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Lawsuit or Bust? Stormy Daniels’ Lie Detector Is Legally Questionable Proof of Tryst


In a case that has been largely been litigated in the court of public opinion, Michael Avenatti, the attorney for porn star Stormy Daniels, tweeted on Tuesday this image of his client strapped into what appears to be a lie detector:

The Tweet came as The Wall Street Journal and NBC News reported that Daniels had taken a polygraph in 2011, long before Donald Trump‘s run for president, which appears to have indicated Daniels was telling the truth about having unprotected sex with Trump back in 2006. (The examiner’s notes, published by NBC News, are here.)

The polygraph was apparently done at the request of a magazine interviewing Daniels about the alleged tryst. The magazine held the interview for years and did not publish it. Later, InTouch published what appears to be the same interview.

Lie detector test results are largely considered inadmissible in court because the tests are not reliable. People can cheat them and, sometimes, the tests pick up false readings. The U.S. Supreme Court pointed out the lack of consensus on reliability of polygraphs in U.S. v. Scheffer (1998):

[T]here is simply no consensus that polygraph evidence is reliable. To this day, the scientific community remains extremely polarized about the reliability of polygraph techniques.

Still, it looks good in the court of public opinion to promulgate images of one’s client strapped into an alleged truth-telling device.

The Wall Street Journal report said Avenatti paid $25,000 for the rights to video footage of the lie detector test. The Journal also reported Daniels was trying to sell the story for $15,000 back when she did the original, unpublished interview for Life & Style Magazine. Avenatti claimed The Wall Street Journal story was full of errors in a subsequent Tweet:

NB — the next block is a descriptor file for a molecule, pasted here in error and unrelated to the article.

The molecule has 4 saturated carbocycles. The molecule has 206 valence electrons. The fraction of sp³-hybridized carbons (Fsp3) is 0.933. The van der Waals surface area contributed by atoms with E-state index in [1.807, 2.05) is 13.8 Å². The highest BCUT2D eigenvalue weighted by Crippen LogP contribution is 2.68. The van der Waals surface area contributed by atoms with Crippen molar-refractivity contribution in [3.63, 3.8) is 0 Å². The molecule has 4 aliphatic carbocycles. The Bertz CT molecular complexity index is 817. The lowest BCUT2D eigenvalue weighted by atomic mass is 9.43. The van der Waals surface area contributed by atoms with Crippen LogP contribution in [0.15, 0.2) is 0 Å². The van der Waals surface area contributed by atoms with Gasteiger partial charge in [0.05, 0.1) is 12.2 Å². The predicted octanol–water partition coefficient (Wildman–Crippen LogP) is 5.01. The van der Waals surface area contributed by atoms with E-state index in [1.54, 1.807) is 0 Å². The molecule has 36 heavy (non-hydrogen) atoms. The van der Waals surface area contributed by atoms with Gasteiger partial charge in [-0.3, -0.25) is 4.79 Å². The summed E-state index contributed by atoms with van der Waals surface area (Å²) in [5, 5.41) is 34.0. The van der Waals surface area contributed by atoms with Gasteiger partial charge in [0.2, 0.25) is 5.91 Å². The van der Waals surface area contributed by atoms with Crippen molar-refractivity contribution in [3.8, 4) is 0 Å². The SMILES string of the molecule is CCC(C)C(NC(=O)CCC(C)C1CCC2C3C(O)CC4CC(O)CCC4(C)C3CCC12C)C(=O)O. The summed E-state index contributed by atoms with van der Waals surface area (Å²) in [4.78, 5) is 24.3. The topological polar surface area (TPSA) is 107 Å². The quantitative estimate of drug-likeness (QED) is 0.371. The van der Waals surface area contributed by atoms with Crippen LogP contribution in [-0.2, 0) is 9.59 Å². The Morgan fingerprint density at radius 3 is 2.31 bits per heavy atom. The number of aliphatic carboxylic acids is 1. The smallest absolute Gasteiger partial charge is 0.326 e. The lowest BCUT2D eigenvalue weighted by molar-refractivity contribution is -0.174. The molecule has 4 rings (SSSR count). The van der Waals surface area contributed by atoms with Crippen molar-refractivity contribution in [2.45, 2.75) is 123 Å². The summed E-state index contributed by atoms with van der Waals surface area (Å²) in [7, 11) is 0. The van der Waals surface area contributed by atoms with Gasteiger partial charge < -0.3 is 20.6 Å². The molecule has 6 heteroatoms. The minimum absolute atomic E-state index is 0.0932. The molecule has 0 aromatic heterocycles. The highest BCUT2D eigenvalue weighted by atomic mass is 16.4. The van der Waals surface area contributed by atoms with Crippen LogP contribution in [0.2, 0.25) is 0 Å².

Avenatti, however, retweeted the NBC report about the lie detector test, which says nothing about the alleged payments, without complaint. That report is available here.

It is unclear, from a legal standpoint, why Avenatti would have paid for the recording of the polygraph, unless it was to purchase the copyright to the video from another party, such as the magazine which requested it or the polygraph examiner who, presumably, could have been the one to engage in the recording. The recording from 2011 would pre-date Daniels’ 2016 nondisclosure agreement with Trump.

The White House and a Trump attorney, Michael Cohen, have repeatedly denied that any affair took place between Daniels, whose real name is Stephanie Clifford, and Donald Trump. Daniels is suing to invalidate a confidentiality agreement she signed shortly before Trump was elected president.

[Image source: Joe Raedle/Getty Images]

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Aaron Keller is an attorney licensed in two states. He holds a juris doctor degree from the University of New Hampshire School of Law and a broadcast journalism degree from Syracuse University. During law school, he completed legal residencies in the Office of the New Hampshire Attorney General and in a local prosecutor’s office. He was employed as a summer associate in the New Hampshire Department of Safety, which manages the state police, and further served as a summer law clerk for a New York trial judge. Before law school, Keller worked for television stations in New York and in the Midwest, mostly as an evening news anchor and investigative reporter. His original reporting on the Wisconsin murder of Teresa Halbach was years later featured in the Netflix film "Making A Murderer."